According to the Diagnostic and Statistical Manual of Mental Disorders (DSM), the Diagnostic Criteria for Specific Phobia is as follows:
A. Marked fear or anxiety about a specific object or situation (e.g., flying, heights, animals, receiving an injection, seeing blood).
Note: In children, the fear or anxiety may be expressed by crying, tantrums, freezing, or clinging.
B. The phobic object or situation almost always provokes immediate fear or anxiety.
C. The phobic object or situation is actively avoided or endured with intense fear or anxiety.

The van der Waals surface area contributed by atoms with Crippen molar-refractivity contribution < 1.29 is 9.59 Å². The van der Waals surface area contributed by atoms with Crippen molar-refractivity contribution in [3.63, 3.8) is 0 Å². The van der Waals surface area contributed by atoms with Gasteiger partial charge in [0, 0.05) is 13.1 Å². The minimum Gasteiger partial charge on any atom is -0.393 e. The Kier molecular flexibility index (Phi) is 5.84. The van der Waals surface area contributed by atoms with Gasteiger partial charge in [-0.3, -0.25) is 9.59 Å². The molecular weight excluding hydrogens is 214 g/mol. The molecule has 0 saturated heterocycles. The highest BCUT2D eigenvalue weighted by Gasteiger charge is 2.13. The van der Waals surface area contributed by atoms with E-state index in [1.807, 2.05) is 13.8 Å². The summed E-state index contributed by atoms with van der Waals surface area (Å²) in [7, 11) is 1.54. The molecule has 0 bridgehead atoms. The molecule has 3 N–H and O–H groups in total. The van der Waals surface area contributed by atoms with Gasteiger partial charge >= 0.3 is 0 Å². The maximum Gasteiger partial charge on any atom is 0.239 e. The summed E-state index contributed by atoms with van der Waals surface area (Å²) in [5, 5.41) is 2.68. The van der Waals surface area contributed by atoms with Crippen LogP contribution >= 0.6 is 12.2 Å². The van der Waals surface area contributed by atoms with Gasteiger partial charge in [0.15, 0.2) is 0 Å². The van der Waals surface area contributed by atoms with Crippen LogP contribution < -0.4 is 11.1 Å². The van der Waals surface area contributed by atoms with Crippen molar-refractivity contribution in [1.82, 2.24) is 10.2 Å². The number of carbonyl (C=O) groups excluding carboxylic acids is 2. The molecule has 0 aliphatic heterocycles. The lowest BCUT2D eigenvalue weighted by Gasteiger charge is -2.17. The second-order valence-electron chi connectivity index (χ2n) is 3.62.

D. The fear or anxiety is out of proportion to the actual danger posed by the specific object or situation and to the sociocultural context.
E. The fear, anxiety, or avoidance is persistent, typically lasting for 6 months or more.
F. The fear, anxiety, or avoidance causes clinically significant distress or impairment in social, occupational, or other important areas of functioning.
G. The disturbance is not better explained by the symptoms of another mental disorder, including fear, anxiety, and avoidance of situations associated with panic-like symptoms or other incapacitating symptoms (as in agoraphobia); objects or situations related to obsessions (as in obsessive-compulsive disorder); reminders of traumatic events (as in posttraumatic stress disorder); separation from home or attachment figures (as in separation anxiety disorder); or social situations (as in social anxiety disorder).